After taking what seemed like a very long time to come to fruition, the UK’s departure from the EU – also known as Brexit – has finally began to make an impact on the country. For those who advocated it, those impacts are already positive. In particular, the government is pointing to the introduction of online provisional driving licences as a big step forward for the British motorist. This service will partner the ability to check MOT status online, in what is hoped will make it easier for first time drivers to obtain all necessary documentation remotely, and ultimately the UK’s roads even safer. Government ministers insist that escaping EU procedures has allowed the quick introduction of online provisional licences.
The UK government’s Transport Secretary, Grant Shapps, insists that providing provisional licences via the internet would have been possible well before 2022, had the UK not been required to abide by EU laws until 2020. As things stand, the DVLA is proceeding with plans to introduce its own app by 2024, which will enable vehicle owners to access fully digital driving licences. As part of this process, new drivers will no longer need a physical copy of their provisional licence, thus making digital provisionals the first part of the new, streamlined system. In conjunction with the already available online check MOT facility, Shapps sees a future when all motoring documents will be checkable online.
If the EU was to be blamed for some of the delay in the rollout of this digital technology, then the covid pandemic and subsequent lockdowns also played a part. While DfT staff were able to proceed with developing the online even as many drivers were off the road, those staff themselves either had to work from home or self isolate. Not only that, but bringing in electronic documentation also requires changes in the law; these have been drafted and, Shapps has announced, are on their way through parliament. Also, regardless of the new system, plastic provisional licences will remain legal if drivers prefer them.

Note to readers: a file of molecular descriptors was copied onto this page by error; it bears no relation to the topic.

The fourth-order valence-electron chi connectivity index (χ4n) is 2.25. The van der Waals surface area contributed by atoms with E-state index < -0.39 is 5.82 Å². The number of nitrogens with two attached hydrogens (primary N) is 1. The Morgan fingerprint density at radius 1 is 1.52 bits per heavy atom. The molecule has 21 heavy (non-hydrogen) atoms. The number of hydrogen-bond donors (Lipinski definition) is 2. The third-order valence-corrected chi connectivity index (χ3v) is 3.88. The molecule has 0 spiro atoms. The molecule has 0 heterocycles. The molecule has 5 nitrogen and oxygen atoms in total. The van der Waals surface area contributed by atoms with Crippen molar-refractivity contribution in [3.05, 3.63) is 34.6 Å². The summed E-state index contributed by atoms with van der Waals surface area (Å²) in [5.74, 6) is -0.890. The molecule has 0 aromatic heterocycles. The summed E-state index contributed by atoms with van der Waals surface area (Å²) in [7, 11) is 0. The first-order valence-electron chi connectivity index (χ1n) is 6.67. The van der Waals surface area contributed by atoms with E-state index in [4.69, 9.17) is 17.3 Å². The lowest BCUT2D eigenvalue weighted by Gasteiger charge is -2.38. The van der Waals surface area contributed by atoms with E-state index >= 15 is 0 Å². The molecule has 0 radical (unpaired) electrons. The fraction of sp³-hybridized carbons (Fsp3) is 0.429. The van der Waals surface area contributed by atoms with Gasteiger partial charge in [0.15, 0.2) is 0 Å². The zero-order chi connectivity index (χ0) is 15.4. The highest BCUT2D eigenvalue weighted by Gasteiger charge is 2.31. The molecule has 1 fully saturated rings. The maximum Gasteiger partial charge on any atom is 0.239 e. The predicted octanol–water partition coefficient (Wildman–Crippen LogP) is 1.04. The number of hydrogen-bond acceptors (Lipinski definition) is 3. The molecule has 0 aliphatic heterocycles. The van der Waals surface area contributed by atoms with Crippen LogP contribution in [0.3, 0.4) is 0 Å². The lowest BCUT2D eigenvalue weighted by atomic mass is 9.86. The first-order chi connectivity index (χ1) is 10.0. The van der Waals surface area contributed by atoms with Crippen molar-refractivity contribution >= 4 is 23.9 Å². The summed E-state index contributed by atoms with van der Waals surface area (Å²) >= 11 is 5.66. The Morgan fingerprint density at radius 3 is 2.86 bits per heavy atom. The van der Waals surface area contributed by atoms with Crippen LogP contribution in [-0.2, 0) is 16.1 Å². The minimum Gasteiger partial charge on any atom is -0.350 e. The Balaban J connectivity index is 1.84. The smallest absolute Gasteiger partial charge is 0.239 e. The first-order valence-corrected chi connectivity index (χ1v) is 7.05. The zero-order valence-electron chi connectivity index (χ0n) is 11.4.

Although the government is very keen to promote their scheme as a breakthrough for would be drivers, some in the motoring industry are somewhat less than impressed by the prospect. This is partly because online checking is already well established by the MOT sector, which never had any conflict with EU standards. As for bringing provisional licences online; many would say that this is a non-development, because a provisional licence is evidence that the driver or motorcyclist has not passed an examination. Also, the DfT says online certificates are better for the environment, when in fact paper certificates were phased out years ago in favour of the current plastic versions.
Some critics have also pointed out that digital certificates discriminate against people who do not own smartphones; an issue which was highlighted during the covid pandemic, when covid passports were necessary to obtain access to some venues. Although most holders of provisional licences are likely to be younger drivers, this is not necessarily the case; and, some would ask, since when did owning a smartphone become an essential part of being a good driver?
This issue also dovetails somewhat into the territory of ID cards. A significant proportion of MPs and their constituents are completely opposed to the introduction of a national identity card, for any reason and in any format; indeed, previous attempts at bringing legislation forward have been defeated quite heavily. For people with this viewpoint, linking an individual with an electronically held form of identification – i.e. a provisional driving licence – sets a dangerous precedent. From here, they argue, further essentials will inevitably require such a document, be that the right to vote or access health care.
Whatever the pros and cons of electronic provisional driving licences, the fact is that the DfT is absolutely committed to their introduction, in 2024. From then on, all first time drivers and motorcyclists will be required to register with the online service. Not only that, but, as e-scooters can only legally be used by riders with a licence, anyone wishing to take up that mode of travel will also need an online provisional, assuming they do not possess a full driving licence for other vehicles. It seems this new use of technology is on its way, whether road users like it or not.